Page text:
At the time the duo Indigo Girls formed in Atlanta, Ronald Reagan was about a quarter way through his second term. Five presidents later, Emily Saliers and Amy Ray are still in the saddle with an enviable and prolific career. The Girls’ sixteenth studio album, Look Long, is full of personal and universal themes, often in an engaged mode, with just the right amount of contemplation and nostalgia. In keeping with their modus operandi, Amy Ray and Emily Saliers shared the writing and composition of the songs. After so many years of collaboration, the process is now well established. And so are their vocal harmonies, so fluid and interwoven, the fruit of an artistic symbiosis that explains why Indigo Girls reach an even larger and ever more diverse audience, through headphones and through incessant touring.
The title song reminds the human race of an immanent truth: our survival requires a long-term investment. On the grungy “Change my Heart”, initiated by the powerful voice of Lucy Jules, they gauge the forces that govern America, hoping that magnetism (solidarity) will overcome gravity (personified by D. Trump). Ray and Saliers, both 56, cite reminiscences where desire and music intersect on “Country Radio” and “K.C. Girl”. The tempo quickens and the sounds take on an Afropop feel on “Howl at the Moon”. The new-wave organ pattern in “Favorite Flavor” could be a nod to the famous B-52’s of Athens, not far from Atlanta. Then, with “Sorrow and Joy”, we come back to the failed attempt on the aforementioned R. Reagan, in 1981.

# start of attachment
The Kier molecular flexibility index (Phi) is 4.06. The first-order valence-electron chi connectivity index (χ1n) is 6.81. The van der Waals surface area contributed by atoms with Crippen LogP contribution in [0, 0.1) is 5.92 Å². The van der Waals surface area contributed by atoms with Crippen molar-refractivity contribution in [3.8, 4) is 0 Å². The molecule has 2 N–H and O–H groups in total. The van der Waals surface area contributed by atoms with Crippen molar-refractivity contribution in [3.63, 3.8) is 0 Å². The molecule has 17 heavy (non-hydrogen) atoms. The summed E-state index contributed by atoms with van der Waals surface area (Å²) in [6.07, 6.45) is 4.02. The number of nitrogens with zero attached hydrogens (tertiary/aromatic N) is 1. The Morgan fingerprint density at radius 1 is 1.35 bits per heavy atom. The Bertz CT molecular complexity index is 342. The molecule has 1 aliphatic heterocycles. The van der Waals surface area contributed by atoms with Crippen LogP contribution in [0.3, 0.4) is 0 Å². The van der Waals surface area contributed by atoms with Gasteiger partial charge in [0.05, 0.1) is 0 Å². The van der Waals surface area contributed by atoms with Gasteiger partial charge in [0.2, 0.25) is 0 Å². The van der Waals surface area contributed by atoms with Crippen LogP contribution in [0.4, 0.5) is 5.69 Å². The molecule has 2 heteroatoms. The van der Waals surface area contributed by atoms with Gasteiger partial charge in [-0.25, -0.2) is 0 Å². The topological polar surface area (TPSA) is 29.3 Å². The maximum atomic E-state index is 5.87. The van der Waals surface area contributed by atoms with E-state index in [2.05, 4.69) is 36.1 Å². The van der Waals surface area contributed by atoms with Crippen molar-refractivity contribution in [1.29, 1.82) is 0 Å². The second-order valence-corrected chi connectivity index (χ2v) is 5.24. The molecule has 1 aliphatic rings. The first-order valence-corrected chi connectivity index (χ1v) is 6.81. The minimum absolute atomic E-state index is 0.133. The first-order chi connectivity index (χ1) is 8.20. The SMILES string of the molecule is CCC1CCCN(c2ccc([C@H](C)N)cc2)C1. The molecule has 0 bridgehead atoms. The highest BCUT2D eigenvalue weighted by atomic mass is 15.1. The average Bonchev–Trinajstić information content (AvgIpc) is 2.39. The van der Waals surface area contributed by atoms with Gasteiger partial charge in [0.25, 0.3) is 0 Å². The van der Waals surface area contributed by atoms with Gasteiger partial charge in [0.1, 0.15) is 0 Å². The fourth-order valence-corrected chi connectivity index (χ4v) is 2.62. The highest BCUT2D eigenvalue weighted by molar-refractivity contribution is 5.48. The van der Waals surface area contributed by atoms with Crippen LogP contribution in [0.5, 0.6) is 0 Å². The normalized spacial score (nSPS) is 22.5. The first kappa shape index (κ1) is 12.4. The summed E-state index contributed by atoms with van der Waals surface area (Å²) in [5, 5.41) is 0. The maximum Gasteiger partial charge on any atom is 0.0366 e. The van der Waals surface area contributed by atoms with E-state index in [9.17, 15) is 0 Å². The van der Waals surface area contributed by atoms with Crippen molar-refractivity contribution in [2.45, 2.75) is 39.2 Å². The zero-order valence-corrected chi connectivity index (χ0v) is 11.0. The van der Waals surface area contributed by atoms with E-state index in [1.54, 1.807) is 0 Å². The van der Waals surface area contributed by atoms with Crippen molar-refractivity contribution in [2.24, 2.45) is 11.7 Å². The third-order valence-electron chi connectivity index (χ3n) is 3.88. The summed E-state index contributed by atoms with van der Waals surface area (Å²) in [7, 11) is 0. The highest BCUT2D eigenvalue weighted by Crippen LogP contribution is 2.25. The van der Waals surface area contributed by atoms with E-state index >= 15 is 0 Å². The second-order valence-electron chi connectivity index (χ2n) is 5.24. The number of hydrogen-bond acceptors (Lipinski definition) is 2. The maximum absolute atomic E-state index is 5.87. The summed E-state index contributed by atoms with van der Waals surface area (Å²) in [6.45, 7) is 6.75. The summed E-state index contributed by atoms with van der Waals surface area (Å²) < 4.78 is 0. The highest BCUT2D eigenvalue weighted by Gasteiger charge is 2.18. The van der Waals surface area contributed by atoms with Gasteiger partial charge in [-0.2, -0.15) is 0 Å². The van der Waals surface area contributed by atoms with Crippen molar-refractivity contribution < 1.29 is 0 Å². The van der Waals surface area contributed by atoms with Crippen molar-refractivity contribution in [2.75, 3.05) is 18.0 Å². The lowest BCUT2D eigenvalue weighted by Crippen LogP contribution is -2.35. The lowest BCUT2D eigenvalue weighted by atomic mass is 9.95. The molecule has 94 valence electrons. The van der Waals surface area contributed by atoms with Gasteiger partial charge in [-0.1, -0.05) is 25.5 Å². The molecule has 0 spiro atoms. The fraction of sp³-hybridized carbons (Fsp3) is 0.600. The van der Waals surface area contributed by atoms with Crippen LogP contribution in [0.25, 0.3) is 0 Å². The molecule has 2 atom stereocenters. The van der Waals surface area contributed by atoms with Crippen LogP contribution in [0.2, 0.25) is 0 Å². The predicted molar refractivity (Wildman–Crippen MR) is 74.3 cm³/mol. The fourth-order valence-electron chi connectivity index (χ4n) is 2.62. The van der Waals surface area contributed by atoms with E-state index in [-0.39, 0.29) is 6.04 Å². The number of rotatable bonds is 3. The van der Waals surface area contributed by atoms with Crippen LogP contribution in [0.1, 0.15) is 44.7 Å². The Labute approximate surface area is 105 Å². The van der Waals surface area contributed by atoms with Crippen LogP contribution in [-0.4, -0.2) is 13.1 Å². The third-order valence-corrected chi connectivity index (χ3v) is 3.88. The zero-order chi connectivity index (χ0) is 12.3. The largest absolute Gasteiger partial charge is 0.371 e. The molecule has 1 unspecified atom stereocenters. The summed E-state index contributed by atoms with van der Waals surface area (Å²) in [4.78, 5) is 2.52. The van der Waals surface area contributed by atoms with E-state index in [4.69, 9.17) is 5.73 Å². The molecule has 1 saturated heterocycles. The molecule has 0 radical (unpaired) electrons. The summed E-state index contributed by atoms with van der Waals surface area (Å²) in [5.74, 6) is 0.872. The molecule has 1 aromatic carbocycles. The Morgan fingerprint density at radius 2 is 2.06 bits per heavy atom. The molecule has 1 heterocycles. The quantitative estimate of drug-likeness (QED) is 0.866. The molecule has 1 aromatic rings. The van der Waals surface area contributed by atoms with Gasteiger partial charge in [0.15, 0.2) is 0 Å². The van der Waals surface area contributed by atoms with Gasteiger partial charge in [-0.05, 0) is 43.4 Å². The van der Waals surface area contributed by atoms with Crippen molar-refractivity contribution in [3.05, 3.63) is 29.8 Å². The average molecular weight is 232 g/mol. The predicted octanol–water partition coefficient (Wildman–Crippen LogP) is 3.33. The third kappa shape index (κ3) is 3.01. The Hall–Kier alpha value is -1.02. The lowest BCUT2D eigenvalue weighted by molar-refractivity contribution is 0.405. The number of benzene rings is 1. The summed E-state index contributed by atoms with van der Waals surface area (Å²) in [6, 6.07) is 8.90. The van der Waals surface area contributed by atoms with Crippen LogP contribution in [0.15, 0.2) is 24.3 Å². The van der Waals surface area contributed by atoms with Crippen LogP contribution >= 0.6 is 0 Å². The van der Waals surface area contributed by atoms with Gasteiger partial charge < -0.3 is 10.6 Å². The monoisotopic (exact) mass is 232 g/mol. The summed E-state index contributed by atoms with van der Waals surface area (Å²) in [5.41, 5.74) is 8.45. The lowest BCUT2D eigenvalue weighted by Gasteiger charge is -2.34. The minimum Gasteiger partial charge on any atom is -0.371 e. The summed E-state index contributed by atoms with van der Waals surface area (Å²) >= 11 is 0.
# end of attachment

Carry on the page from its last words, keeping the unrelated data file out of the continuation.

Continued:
Look Long was recorded at the Real World studio in Bath, England, with Justin Adam and Lucy Wainwright Roche, among others. John Reynolds, who was at the helm for Come On Now Social in 1999, produced this relevant addition to the Indigo Girls discography.